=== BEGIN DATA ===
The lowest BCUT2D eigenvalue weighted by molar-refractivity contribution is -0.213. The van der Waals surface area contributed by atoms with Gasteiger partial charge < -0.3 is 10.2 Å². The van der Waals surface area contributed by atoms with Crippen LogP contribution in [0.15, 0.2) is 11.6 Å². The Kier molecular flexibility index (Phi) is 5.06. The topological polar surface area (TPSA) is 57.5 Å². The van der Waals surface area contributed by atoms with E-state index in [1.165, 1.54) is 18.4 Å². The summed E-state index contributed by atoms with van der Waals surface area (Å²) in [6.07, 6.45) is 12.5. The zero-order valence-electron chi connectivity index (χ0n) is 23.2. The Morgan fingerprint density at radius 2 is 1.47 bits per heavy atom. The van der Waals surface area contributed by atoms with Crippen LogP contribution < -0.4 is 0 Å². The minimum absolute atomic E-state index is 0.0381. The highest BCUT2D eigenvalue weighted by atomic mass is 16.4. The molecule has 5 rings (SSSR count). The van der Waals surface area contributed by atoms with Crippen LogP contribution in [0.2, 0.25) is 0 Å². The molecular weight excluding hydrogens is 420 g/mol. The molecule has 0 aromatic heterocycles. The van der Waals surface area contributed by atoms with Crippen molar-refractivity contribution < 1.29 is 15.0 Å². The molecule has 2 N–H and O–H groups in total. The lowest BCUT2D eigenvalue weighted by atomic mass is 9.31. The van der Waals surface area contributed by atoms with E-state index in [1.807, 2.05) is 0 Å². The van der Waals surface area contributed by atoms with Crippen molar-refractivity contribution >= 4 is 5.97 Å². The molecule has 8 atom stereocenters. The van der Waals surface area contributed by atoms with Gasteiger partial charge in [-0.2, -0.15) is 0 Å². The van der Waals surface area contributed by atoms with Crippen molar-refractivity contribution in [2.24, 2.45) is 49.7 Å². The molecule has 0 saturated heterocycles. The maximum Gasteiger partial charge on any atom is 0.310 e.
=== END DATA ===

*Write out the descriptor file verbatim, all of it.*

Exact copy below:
The lowest BCUT2D eigenvalue weighted by molar-refractivity contribution is -0.213. The van der Waals surface area contributed by atoms with Gasteiger partial charge < -0.3 is 10.2 Å². The van der Waals surface area contributed by atoms with Crippen LogP contribution in [0.15, 0.2) is 11.6 Å². The Kier molecular flexibility index (Phi) is 5.06. The topological polar surface area (TPSA) is 57.5 Å². The van der Waals surface area contributed by atoms with E-state index in [1.165, 1.54) is 18.4 Å². The summed E-state index contributed by atoms with van der Waals surface area (Å²) in [6.07, 6.45) is 12.5. The zero-order valence-electron chi connectivity index (χ0n) is 23.2. The Morgan fingerprint density at radius 2 is 1.47 bits per heavy atom. The van der Waals surface area contributed by atoms with Crippen LogP contribution < -0.4 is 0 Å². The minimum absolute atomic E-state index is 0.0381. The highest BCUT2D eigenvalue weighted by atomic mass is 16.4. The molecule has 5 rings (SSSR count). The van der Waals surface area contributed by atoms with Crippen LogP contribution in [0.2, 0.25) is 0 Å². The molecular weight excluding hydrogens is 420 g/mol. The molecule has 0 aromatic heterocycles. The van der Waals surface area contributed by atoms with Crippen molar-refractivity contribution < 1.29 is 15.0 Å². The molecule has 2 N–H and O–H groups in total. The lowest BCUT2D eigenvalue weighted by atomic mass is 9.31. The van der Waals surface area contributed by atoms with E-state index in [1.807, 2.05) is 0 Å². The van der Waals surface area contributed by atoms with Crippen molar-refractivity contribution >= 4 is 5.97 Å². The molecule has 8 atom stereocenters. The van der Waals surface area contributed by atoms with Gasteiger partial charge in [-0.2, -0.15) is 0 Å². The van der Waals surface area contributed by atoms with Crippen molar-refractivity contribution in [2.24, 2.45) is 49.7 Å². The molecule has 0 saturated heterocycles. The maximum Gasteiger partial charge on any atom is 0.310 e.